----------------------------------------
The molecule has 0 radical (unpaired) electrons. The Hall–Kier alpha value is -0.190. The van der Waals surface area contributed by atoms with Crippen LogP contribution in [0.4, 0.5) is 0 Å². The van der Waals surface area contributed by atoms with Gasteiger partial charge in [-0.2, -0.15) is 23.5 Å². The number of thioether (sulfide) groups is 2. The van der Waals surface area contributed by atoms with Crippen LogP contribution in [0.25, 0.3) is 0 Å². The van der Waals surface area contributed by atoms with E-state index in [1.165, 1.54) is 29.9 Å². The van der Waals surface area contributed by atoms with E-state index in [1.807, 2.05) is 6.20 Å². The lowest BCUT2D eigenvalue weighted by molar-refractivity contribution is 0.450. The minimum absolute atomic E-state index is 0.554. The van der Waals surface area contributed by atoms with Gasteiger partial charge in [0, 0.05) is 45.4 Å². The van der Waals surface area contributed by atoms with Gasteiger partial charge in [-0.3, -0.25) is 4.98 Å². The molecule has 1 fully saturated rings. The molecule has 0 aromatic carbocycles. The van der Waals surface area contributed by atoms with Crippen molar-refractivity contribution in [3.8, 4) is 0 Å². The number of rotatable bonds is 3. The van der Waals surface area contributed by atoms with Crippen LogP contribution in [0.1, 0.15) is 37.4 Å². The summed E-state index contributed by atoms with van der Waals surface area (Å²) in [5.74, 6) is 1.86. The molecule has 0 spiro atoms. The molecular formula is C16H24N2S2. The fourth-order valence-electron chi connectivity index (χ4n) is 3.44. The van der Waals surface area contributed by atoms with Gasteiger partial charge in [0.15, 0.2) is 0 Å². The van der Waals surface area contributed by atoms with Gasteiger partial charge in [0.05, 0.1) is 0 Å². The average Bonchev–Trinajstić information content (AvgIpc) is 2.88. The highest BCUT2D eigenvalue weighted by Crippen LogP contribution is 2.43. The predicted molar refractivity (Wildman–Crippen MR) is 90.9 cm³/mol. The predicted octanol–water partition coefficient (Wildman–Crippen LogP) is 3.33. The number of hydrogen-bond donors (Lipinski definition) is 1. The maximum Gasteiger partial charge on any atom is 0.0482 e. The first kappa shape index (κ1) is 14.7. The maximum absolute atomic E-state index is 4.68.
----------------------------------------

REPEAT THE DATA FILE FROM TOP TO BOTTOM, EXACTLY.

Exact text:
The molecule has 0 radical (unpaired) electrons. The Hall–Kier alpha value is -0.190. The van der Waals surface area contributed by atoms with Crippen LogP contribution in [0.4, 0.5) is 0 Å². The van der Waals surface area contributed by atoms with Gasteiger partial charge in [-0.2, -0.15) is 23.5 Å². The number of thioether (sulfide) groups is 2. The van der Waals surface area contributed by atoms with Crippen LogP contribution in [0.25, 0.3) is 0 Å². The van der Waals surface area contributed by atoms with E-state index in [1.165, 1.54) is 29.9 Å². The van der Waals surface area contributed by atoms with E-state index in [1.807, 2.05) is 6.20 Å². The lowest BCUT2D eigenvalue weighted by molar-refractivity contribution is 0.450. The minimum absolute atomic E-state index is 0.554. The van der Waals surface area contributed by atoms with Gasteiger partial charge in [0, 0.05) is 45.4 Å². The van der Waals surface area contributed by atoms with Gasteiger partial charge in [-0.3, -0.25) is 4.98 Å². The molecule has 1 fully saturated rings. The molecule has 0 aromatic carbocycles. The van der Waals surface area contributed by atoms with Crippen molar-refractivity contribution in [3.8, 4) is 0 Å². The number of rotatable bonds is 3. The van der Waals surface area contributed by atoms with Crippen LogP contribution in [0.1, 0.15) is 37.4 Å². The summed E-state index contributed by atoms with van der Waals surface area (Å²) in [5.74, 6) is 1.86. The molecule has 0 spiro atoms. The molecular formula is C16H24N2S2. The fourth-order valence-electron chi connectivity index (χ4n) is 3.44. The van der Waals surface area contributed by atoms with Gasteiger partial charge in [0.15, 0.2) is 0 Å². The van der Waals surface area contributed by atoms with Gasteiger partial charge in [0.05, 0.1) is 0 Å². The average Bonchev–Trinajstić information content (AvgIpc) is 2.88. The highest BCUT2D eigenvalue weighted by Crippen LogP contribution is 2.43. The predicted molar refractivity (Wildman–Crippen MR) is 90.9 cm³/mol. The predicted octanol–water partition coefficient (Wildman–Crippen LogP) is 3.33. The number of hydrogen-bond donors (Lipinski definition) is 1. The maximum Gasteiger partial charge on any atom is 0.0482 e. The first kappa shape index (κ1) is 14.7. The maximum absolute atomic E-state index is 4.68.